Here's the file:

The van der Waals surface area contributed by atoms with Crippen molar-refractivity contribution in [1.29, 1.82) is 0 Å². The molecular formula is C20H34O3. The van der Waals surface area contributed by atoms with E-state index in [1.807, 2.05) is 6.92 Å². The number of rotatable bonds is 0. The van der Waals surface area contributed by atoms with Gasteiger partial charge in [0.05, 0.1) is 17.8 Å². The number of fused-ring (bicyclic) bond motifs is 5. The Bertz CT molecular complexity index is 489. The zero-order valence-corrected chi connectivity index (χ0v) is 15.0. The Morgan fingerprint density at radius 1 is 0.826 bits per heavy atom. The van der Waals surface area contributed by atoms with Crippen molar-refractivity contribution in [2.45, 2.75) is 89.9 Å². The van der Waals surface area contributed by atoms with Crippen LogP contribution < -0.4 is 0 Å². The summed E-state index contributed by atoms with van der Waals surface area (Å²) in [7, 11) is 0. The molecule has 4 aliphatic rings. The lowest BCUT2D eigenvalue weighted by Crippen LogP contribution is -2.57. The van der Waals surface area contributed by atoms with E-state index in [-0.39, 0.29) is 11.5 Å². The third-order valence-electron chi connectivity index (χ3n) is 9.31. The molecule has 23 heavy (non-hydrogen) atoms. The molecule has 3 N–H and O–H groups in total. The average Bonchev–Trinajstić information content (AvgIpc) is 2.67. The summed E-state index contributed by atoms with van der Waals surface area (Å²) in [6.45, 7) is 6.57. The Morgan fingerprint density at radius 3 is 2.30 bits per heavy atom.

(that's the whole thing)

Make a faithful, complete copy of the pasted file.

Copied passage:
The van der Waals surface area contributed by atoms with Crippen molar-refractivity contribution in [1.29, 1.82) is 0 Å². The molecular formula is C20H34O3. The van der Waals surface area contributed by atoms with E-state index in [1.807, 2.05) is 6.92 Å². The number of rotatable bonds is 0. The van der Waals surface area contributed by atoms with Gasteiger partial charge in [0.05, 0.1) is 17.8 Å². The number of fused-ring (bicyclic) bond motifs is 5. The Bertz CT molecular complexity index is 489. The zero-order valence-corrected chi connectivity index (χ0v) is 15.0. The Morgan fingerprint density at radius 1 is 0.826 bits per heavy atom. The van der Waals surface area contributed by atoms with Crippen molar-refractivity contribution in [2.45, 2.75) is 89.9 Å². The van der Waals surface area contributed by atoms with Crippen LogP contribution < -0.4 is 0 Å². The summed E-state index contributed by atoms with van der Waals surface area (Å²) in [7, 11) is 0. The molecule has 4 aliphatic rings. The lowest BCUT2D eigenvalue weighted by Crippen LogP contribution is -2.57. The van der Waals surface area contributed by atoms with E-state index in [-0.39, 0.29) is 11.5 Å². The third-order valence-electron chi connectivity index (χ3n) is 9.31. The molecule has 23 heavy (non-hydrogen) atoms. The molecule has 3 N–H and O–H groups in total. The average Bonchev–Trinajstić information content (AvgIpc) is 2.67. The summed E-state index contributed by atoms with van der Waals surface area (Å²) in [6.45, 7) is 6.57. The Morgan fingerprint density at radius 3 is 2.30 bits per heavy atom.